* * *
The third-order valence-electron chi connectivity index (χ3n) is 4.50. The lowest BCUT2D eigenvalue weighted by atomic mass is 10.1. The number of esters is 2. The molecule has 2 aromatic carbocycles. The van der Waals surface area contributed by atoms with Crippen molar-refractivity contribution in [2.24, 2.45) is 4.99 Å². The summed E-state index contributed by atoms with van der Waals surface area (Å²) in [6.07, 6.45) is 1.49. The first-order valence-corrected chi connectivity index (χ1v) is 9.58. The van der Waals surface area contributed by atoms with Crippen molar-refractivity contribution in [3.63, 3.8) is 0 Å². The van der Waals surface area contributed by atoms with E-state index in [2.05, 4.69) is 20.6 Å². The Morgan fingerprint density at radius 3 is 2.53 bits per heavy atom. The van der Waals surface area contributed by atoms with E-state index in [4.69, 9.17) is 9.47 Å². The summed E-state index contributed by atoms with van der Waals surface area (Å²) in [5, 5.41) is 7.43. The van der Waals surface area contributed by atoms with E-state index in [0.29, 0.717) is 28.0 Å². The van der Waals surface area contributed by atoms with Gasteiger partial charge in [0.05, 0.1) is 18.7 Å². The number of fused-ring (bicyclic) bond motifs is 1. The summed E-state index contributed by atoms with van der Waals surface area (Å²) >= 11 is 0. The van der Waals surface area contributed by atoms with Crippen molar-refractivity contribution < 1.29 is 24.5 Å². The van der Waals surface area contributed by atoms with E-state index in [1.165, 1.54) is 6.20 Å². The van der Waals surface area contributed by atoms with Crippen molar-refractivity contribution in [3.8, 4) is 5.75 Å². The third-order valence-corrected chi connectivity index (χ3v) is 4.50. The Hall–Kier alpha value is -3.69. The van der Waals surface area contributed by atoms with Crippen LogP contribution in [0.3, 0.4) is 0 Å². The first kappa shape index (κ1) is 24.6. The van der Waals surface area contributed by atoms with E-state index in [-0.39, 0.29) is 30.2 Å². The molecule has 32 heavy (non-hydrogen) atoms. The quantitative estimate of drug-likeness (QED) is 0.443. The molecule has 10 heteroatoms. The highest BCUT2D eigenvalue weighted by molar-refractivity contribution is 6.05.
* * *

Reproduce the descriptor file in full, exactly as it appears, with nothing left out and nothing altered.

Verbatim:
The third-order valence-electron chi connectivity index (χ3n) is 4.50. The lowest BCUT2D eigenvalue weighted by atomic mass is 10.1. The number of esters is 2. The molecule has 2 aromatic carbocycles. The van der Waals surface area contributed by atoms with Crippen molar-refractivity contribution in [2.24, 2.45) is 4.99 Å². The summed E-state index contributed by atoms with van der Waals surface area (Å²) in [6.07, 6.45) is 1.49. The first-order valence-corrected chi connectivity index (χ1v) is 9.58. The van der Waals surface area contributed by atoms with Crippen molar-refractivity contribution in [3.63, 3.8) is 0 Å². The van der Waals surface area contributed by atoms with E-state index in [2.05, 4.69) is 20.6 Å². The Morgan fingerprint density at radius 3 is 2.53 bits per heavy atom. The van der Waals surface area contributed by atoms with E-state index in [4.69, 9.17) is 9.47 Å². The summed E-state index contributed by atoms with van der Waals surface area (Å²) in [5, 5.41) is 7.43. The van der Waals surface area contributed by atoms with E-state index in [0.29, 0.717) is 28.0 Å². The van der Waals surface area contributed by atoms with Gasteiger partial charge in [0.05, 0.1) is 18.7 Å². The number of fused-ring (bicyclic) bond motifs is 1. The summed E-state index contributed by atoms with van der Waals surface area (Å²) >= 11 is 0. The van der Waals surface area contributed by atoms with Crippen molar-refractivity contribution < 1.29 is 24.5 Å². The van der Waals surface area contributed by atoms with E-state index in [1.165, 1.54) is 6.20 Å². The van der Waals surface area contributed by atoms with Crippen molar-refractivity contribution in [3.8, 4) is 5.75 Å². The third-order valence-corrected chi connectivity index (χ3v) is 4.50. The Hall–Kier alpha value is -3.69. The van der Waals surface area contributed by atoms with Crippen LogP contribution in [0.3, 0.4) is 0 Å². The first kappa shape index (κ1) is 24.6. The van der Waals surface area contributed by atoms with E-state index in [-0.39, 0.29) is 30.2 Å². The molecule has 32 heavy (non-hydrogen) atoms. The quantitative estimate of drug-likeness (QED) is 0.443. The molecule has 10 heteroatoms. The highest BCUT2D eigenvalue weighted by molar-refractivity contribution is 6.05.